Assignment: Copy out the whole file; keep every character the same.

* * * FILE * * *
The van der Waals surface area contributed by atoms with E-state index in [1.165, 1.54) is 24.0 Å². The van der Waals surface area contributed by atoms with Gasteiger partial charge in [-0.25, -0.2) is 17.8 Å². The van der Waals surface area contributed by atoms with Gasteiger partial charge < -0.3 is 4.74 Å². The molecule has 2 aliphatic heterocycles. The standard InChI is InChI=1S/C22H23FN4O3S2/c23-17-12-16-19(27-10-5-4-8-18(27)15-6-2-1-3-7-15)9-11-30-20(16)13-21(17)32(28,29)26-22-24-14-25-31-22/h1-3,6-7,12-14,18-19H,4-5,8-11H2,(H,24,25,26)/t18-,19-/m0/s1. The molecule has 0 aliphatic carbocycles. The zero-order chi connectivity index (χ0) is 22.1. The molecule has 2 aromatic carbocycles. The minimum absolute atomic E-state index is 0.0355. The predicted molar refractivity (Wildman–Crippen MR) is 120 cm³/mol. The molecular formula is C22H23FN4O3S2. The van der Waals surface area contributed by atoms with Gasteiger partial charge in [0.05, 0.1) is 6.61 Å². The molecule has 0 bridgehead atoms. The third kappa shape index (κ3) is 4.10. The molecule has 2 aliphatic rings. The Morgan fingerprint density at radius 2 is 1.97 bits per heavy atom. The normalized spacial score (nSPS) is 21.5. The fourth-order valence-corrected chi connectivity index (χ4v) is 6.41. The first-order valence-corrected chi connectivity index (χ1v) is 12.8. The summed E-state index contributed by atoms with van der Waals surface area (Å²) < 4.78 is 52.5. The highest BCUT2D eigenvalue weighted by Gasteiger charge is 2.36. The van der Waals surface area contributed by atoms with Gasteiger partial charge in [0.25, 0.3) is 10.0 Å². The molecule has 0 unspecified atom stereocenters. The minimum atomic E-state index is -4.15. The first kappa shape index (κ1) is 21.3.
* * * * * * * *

The van der Waals surface area contributed by atoms with E-state index in [1.165, 1.54) is 24.0 Å². The van der Waals surface area contributed by atoms with Gasteiger partial charge in [-0.25, -0.2) is 17.8 Å². The van der Waals surface area contributed by atoms with Gasteiger partial charge < -0.3 is 4.74 Å². The molecule has 2 aliphatic heterocycles. The standard InChI is InChI=1S/C22H23FN4O3S2/c23-17-12-16-19(27-10-5-4-8-18(27)15-6-2-1-3-7-15)9-11-30-20(16)13-21(17)32(28,29)26-22-24-14-25-31-22/h1-3,6-7,12-14,18-19H,4-5,8-11H2,(H,24,25,26)/t18-,19-/m0/s1. The molecule has 0 aliphatic carbocycles. The zero-order chi connectivity index (χ0) is 22.1. The molecule has 2 aromatic carbocycles. The minimum absolute atomic E-state index is 0.0355. The predicted molar refractivity (Wildman–Crippen MR) is 120 cm³/mol. The molecular formula is C22H23FN4O3S2. The van der Waals surface area contributed by atoms with Gasteiger partial charge in [0.05, 0.1) is 6.61 Å². The molecule has 0 bridgehead atoms. The third kappa shape index (κ3) is 4.10. The molecule has 2 aliphatic rings. The Morgan fingerprint density at radius 2 is 1.97 bits per heavy atom. The normalized spacial score (nSPS) is 21.5. The fourth-order valence-corrected chi connectivity index (χ4v) is 6.41. The first-order valence-corrected chi connectivity index (χ1v) is 12.8. The summed E-state index contributed by atoms with van der Waals surface area (Å²) < 4.78 is 52.5. The highest BCUT2D eigenvalue weighted by Gasteiger charge is 2.36. The van der Waals surface area contributed by atoms with Gasteiger partial charge in [0.25, 0.3) is 10.0 Å². The molecule has 0 unspecified atom stereocenters. The minimum atomic E-state index is -4.15. The first kappa shape index (κ1) is 21.3.